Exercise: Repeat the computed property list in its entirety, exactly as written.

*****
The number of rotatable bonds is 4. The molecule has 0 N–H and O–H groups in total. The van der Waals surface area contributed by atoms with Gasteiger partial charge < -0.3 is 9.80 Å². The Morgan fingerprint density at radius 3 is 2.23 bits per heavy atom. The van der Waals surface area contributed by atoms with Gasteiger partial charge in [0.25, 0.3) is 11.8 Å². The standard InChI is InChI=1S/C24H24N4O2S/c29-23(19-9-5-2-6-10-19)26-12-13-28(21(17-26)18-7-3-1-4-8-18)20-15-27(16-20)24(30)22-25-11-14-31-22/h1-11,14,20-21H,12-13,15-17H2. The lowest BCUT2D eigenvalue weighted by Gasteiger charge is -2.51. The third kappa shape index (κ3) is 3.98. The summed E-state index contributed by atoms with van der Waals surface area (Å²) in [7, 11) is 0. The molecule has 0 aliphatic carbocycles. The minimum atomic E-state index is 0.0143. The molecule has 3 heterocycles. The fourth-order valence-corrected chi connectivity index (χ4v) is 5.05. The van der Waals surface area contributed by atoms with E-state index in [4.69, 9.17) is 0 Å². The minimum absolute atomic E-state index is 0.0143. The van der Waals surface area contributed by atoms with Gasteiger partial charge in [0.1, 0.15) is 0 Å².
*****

The number of rotatable bonds is 4. The molecule has 0 N–H and O–H groups in total. The van der Waals surface area contributed by atoms with Gasteiger partial charge < -0.3 is 9.80 Å². The Morgan fingerprint density at radius 3 is 2.23 bits per heavy atom. The van der Waals surface area contributed by atoms with Gasteiger partial charge in [0.25, 0.3) is 11.8 Å². The standard InChI is InChI=1S/C24H24N4O2S/c29-23(19-9-5-2-6-10-19)26-12-13-28(21(17-26)18-7-3-1-4-8-18)20-15-27(16-20)24(30)22-25-11-14-31-22/h1-11,14,20-21H,12-13,15-17H2. The lowest BCUT2D eigenvalue weighted by Gasteiger charge is -2.51. The third kappa shape index (κ3) is 3.98. The summed E-state index contributed by atoms with van der Waals surface area (Å²) in [7, 11) is 0. The molecule has 0 aliphatic carbocycles. The minimum atomic E-state index is 0.0143. The molecule has 3 heterocycles. The fourth-order valence-corrected chi connectivity index (χ4v) is 5.05. The van der Waals surface area contributed by atoms with E-state index in [4.69, 9.17) is 0 Å². The minimum absolute atomic E-state index is 0.0143. The van der Waals surface area contributed by atoms with Gasteiger partial charge in [0.1, 0.15) is 0 Å².